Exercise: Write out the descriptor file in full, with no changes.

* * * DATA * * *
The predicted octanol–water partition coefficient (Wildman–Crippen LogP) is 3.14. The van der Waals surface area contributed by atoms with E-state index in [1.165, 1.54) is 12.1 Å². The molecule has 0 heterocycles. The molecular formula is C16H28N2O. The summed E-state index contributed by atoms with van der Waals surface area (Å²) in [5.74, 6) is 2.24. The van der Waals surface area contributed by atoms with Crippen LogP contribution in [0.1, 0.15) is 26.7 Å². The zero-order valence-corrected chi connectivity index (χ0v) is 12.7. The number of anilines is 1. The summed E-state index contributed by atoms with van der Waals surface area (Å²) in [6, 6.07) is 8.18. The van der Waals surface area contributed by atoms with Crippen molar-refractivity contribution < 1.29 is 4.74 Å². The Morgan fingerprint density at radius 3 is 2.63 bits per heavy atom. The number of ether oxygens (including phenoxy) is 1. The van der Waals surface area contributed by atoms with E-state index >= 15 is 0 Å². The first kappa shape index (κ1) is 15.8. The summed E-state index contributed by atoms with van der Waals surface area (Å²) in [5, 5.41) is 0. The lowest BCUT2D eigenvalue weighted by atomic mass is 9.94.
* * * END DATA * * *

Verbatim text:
The predicted octanol–water partition coefficient (Wildman–Crippen LogP) is 3.14. The van der Waals surface area contributed by atoms with E-state index in [1.165, 1.54) is 12.1 Å². The molecule has 0 heterocycles. The molecular formula is C16H28N2O. The summed E-state index contributed by atoms with van der Waals surface area (Å²) in [5.74, 6) is 2.24. The van der Waals surface area contributed by atoms with Crippen LogP contribution in [0.1, 0.15) is 26.7 Å². The zero-order valence-corrected chi connectivity index (χ0v) is 12.7. The number of anilines is 1. The summed E-state index contributed by atoms with van der Waals surface area (Å²) in [6, 6.07) is 8.18. The van der Waals surface area contributed by atoms with Crippen molar-refractivity contribution < 1.29 is 4.74 Å². The Morgan fingerprint density at radius 3 is 2.63 bits per heavy atom. The number of ether oxygens (including phenoxy) is 1. The van der Waals surface area contributed by atoms with E-state index >= 15 is 0 Å². The first kappa shape index (κ1) is 15.8. The summed E-state index contributed by atoms with van der Waals surface area (Å²) in [5, 5.41) is 0. The lowest BCUT2D eigenvalue weighted by atomic mass is 9.94.